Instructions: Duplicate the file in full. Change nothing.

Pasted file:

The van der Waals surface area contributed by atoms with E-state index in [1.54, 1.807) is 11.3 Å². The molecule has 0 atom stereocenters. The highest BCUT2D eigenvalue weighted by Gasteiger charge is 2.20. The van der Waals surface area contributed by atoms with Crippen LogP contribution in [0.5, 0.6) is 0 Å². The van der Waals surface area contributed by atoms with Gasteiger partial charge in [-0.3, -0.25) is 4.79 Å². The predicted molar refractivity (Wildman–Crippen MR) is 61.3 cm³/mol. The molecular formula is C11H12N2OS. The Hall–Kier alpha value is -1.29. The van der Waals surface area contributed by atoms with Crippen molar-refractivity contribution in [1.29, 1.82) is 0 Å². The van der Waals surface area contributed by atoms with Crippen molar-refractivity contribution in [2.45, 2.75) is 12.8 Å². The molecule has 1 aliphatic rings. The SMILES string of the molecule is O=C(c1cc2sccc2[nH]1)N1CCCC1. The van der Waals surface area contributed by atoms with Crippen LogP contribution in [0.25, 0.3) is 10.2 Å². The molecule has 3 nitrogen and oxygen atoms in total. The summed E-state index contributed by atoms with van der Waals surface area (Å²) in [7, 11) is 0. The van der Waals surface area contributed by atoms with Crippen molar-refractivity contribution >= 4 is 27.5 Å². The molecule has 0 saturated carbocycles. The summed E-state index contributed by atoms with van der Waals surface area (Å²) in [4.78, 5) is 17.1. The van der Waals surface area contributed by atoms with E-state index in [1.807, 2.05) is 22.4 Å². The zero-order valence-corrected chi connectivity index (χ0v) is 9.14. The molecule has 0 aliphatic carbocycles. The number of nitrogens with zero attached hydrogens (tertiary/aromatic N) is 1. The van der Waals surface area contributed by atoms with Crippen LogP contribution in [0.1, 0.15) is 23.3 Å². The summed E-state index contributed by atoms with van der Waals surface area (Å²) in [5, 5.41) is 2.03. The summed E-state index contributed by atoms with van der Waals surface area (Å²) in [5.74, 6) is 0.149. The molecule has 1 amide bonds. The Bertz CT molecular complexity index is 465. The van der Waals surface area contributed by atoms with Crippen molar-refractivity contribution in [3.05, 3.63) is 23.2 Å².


The van der Waals surface area contributed by atoms with E-state index in [1.54, 1.807) is 11.3 Å². The molecule has 0 atom stereocenters. The highest BCUT2D eigenvalue weighted by Gasteiger charge is 2.20. The van der Waals surface area contributed by atoms with Crippen LogP contribution in [0.5, 0.6) is 0 Å². The van der Waals surface area contributed by atoms with Gasteiger partial charge in [-0.3, -0.25) is 4.79 Å². The predicted molar refractivity (Wildman–Crippen MR) is 61.3 cm³/mol. The molecular formula is C11H12N2OS. The Hall–Kier alpha value is -1.29. The van der Waals surface area contributed by atoms with Crippen molar-refractivity contribution in [1.29, 1.82) is 0 Å². The van der Waals surface area contributed by atoms with Crippen molar-refractivity contribution in [2.45, 2.75) is 12.8 Å². The molecule has 1 aliphatic rings. The SMILES string of the molecule is O=C(c1cc2sccc2[nH]1)N1CCCC1. The van der Waals surface area contributed by atoms with Crippen LogP contribution in [0.25, 0.3) is 10.2 Å². The molecule has 3 nitrogen and oxygen atoms in total. The summed E-state index contributed by atoms with van der Waals surface area (Å²) in [7, 11) is 0. The van der Waals surface area contributed by atoms with Crippen molar-refractivity contribution >= 4 is 27.5 Å². The molecule has 0 saturated carbocycles. The summed E-state index contributed by atoms with van der Waals surface area (Å²) in [4.78, 5) is 17.1. The van der Waals surface area contributed by atoms with E-state index in [1.807, 2.05) is 22.4 Å². The zero-order valence-corrected chi connectivity index (χ0v) is 9.14. The molecule has 0 aliphatic carbocycles. The number of nitrogens with zero attached hydrogens (tertiary/aromatic N) is 1. The van der Waals surface area contributed by atoms with Crippen LogP contribution in [0.1, 0.15) is 23.3 Å². The summed E-state index contributed by atoms with van der Waals surface area (Å²) in [5, 5.41) is 2.03. The summed E-state index contributed by atoms with van der Waals surface area (Å²) in [5.74, 6) is 0.149. The molecule has 1 amide bonds. The Bertz CT molecular complexity index is 465. The van der Waals surface area contributed by atoms with Crippen molar-refractivity contribution in [3.05, 3.63) is 23.2 Å².